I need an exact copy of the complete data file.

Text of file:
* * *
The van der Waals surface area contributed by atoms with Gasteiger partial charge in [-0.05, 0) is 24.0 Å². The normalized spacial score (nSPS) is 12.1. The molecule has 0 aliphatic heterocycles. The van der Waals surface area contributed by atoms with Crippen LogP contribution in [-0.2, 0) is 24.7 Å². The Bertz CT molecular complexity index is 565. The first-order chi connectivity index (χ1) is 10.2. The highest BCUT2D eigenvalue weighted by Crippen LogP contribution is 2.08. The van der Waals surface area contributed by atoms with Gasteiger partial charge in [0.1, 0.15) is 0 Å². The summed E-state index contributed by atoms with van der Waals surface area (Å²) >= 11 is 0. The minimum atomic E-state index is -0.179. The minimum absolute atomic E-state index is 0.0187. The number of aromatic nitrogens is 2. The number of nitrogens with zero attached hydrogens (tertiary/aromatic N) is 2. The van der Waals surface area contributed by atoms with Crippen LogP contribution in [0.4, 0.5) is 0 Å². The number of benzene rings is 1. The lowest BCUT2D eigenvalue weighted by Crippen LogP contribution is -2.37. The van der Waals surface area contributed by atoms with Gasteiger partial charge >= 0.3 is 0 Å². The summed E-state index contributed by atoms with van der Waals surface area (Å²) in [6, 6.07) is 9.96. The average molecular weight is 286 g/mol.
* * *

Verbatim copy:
The van der Waals surface area contributed by atoms with Gasteiger partial charge in [-0.05, 0) is 24.0 Å². The normalized spacial score (nSPS) is 12.1. The molecule has 0 aliphatic heterocycles. The van der Waals surface area contributed by atoms with Crippen LogP contribution in [-0.2, 0) is 24.7 Å². The Bertz CT molecular complexity index is 565. The first-order chi connectivity index (χ1) is 10.2. The highest BCUT2D eigenvalue weighted by Crippen LogP contribution is 2.08. The van der Waals surface area contributed by atoms with Gasteiger partial charge in [0.1, 0.15) is 0 Å². The summed E-state index contributed by atoms with van der Waals surface area (Å²) >= 11 is 0. The minimum atomic E-state index is -0.179. The minimum absolute atomic E-state index is 0.0187. The number of aromatic nitrogens is 2. The number of nitrogens with zero attached hydrogens (tertiary/aromatic N) is 2. The van der Waals surface area contributed by atoms with Crippen LogP contribution in [0.4, 0.5) is 0 Å². The number of benzene rings is 1. The lowest BCUT2D eigenvalue weighted by Crippen LogP contribution is -2.37. The van der Waals surface area contributed by atoms with Gasteiger partial charge >= 0.3 is 0 Å². The summed E-state index contributed by atoms with van der Waals surface area (Å²) in [6, 6.07) is 9.96. The average molecular weight is 286 g/mol.